Researchers claim beverage industry capitalises on countries with fewer health regulations


Researchers from Waterloo University and the cardiovascular surgery unit of Guatemala have found that the beverage industry is capitalising on countries with fewer health regulations.

The institutes conducted a survey at Guatemala City high schools and found that a lack of water fountains and high exposure were some of the main reasons for high consumption of sugar-sweetened beverages among the school children.

The report suggested that the beverage industry is very visible in schools through industry-sponsored food and drink kiosks, advertisements, and donated goods.

Lead author of the report Katelyn Godin said: “Schools represent an important area of influence for adolescents.

"It is clear that being in an environment that encourages students to purchase unhealthy sugar-sweetened beverages has an impact on behaviour."

“With limited access to clean drinking water and the very visible presence of the beverage industry in schools, it is clear that being in an environment that encourages students to purchase unhealthy sugar-sweetened beverages has an impact on behaviour.”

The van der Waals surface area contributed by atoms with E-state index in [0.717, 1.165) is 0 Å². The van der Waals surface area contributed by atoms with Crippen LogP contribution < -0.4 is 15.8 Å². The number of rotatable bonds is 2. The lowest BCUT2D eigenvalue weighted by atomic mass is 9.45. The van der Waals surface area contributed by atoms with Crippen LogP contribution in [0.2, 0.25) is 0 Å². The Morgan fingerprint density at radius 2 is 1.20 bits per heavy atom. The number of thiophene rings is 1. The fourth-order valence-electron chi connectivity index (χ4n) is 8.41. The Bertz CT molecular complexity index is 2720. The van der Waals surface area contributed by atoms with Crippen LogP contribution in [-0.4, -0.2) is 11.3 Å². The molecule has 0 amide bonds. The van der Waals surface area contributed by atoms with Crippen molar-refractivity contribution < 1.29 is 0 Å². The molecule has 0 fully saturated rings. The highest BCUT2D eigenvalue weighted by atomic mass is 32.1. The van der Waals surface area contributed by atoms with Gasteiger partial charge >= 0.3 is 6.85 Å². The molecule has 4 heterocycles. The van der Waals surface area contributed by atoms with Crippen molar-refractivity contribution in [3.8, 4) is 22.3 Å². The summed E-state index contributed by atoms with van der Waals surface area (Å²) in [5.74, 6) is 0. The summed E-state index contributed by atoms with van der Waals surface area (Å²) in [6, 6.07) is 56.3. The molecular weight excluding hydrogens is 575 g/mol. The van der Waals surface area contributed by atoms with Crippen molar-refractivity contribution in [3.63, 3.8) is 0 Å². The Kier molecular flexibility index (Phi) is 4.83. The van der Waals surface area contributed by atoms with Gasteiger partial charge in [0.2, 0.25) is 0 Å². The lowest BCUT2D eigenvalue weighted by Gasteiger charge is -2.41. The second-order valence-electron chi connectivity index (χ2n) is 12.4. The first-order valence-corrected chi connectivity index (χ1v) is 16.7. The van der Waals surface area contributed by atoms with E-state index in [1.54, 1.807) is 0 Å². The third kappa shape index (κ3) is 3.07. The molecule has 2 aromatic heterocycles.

According to the study, Guatemalan students consume soft drinks 2.5 days each school week, which is double the amount consumed by the students in Canada.

Policies formed by the Canadian Government restrict the sale and availability of sugar-sweetened beverages in schools and limit their marketing.

Godin further added: “The presence of the sugar-sweetened beverage industry in Guatemalan schools suggests that the beverage industry is capitalising on countries that have fewer enforced regulations to protect youth than places such as Canada to access a key subgroup of impressionable consumers."